Medical education involves a number of different learning experiences that, in turn, necessitate a variety of teaching environments. While there are a variety of teaching environments used in the MD program, the basic distinction is between didactic (classroom) teaching environments and clinical teaching environments.
Didactic (Classroom) Teaching
Particularly in the first two years of the MD program (Phases 1, 2, 3), a significant amount of teaching is conducted at the St. John’s campus of Memorial University. The majority of labs, lectures, and seminars take place at the Faculty of Medicine located in the Health Sciences Centre. Students in clerkship/Phase 4 participate in didactic teaching sessions as part of individual clerkships. These teaching sessions typically originate from the Faculty of Medicine campus in St. John’s, although web conferencing systems, or other distance technologies, enable participation by students when they are in rural, remote or other locations away from the main campus.
The MD program utilizes a network of hospitals and other sites in order to provide students with a rich and diverse clinicaltraining experience. Clinical training sites are located throughout the province of Newfoundland & Labrador, and also in New Brunswick and Prince Edward Island. The Faculty of Medicine has established regional hubs where physician leads and program administrators work closely with the Regional Health Authorities to facilitate accommodation, internet access and wellness supports for students. Each region has secondary sites, rural sites and remote sites. Students have exposure to these sites throughout their training.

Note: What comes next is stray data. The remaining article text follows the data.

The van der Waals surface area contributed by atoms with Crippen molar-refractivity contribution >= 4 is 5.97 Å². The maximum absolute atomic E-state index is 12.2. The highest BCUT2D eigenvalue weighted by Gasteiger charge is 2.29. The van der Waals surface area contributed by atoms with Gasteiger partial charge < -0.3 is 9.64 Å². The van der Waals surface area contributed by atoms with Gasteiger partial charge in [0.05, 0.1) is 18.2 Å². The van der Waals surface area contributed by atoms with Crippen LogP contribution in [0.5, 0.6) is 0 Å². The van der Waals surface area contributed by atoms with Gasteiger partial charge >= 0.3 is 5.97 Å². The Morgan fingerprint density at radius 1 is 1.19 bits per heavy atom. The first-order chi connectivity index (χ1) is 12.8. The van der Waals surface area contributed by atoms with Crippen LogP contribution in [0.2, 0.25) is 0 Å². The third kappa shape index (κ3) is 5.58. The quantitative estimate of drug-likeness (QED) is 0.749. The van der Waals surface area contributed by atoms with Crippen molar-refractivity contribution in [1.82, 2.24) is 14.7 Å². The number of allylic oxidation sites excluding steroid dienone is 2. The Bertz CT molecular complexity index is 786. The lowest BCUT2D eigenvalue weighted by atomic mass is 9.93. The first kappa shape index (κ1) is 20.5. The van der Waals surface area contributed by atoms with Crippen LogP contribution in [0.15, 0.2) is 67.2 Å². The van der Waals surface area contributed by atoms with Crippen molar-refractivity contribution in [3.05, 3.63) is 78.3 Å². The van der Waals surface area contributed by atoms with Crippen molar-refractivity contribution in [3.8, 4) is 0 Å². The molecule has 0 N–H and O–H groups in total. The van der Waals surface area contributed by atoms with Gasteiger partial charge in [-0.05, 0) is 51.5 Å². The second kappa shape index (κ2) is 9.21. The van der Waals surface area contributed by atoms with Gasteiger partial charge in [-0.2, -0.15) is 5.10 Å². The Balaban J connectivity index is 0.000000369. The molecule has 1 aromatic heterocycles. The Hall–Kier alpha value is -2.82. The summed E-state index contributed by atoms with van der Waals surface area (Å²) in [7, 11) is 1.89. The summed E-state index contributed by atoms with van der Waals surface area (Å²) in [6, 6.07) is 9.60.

The Community Engagement course is offered sequentially in each of the Phases. Phase 1 includes the Early Clinical Experience during which students spent several afternoons with a physician and Phase 2 has a two (2) week House Call rotation that serves as an introduction to the relationship between the physician and the community of practice. In Phase 3, a two (2) week Black Bag experience allows for a shadowing experience with a strong clinical bias. During Phase 4, a mandatory eight-week core Rural FamilyPractice rotation allows hands on training. Rural options exist for electives and selectives/advanced practice integration.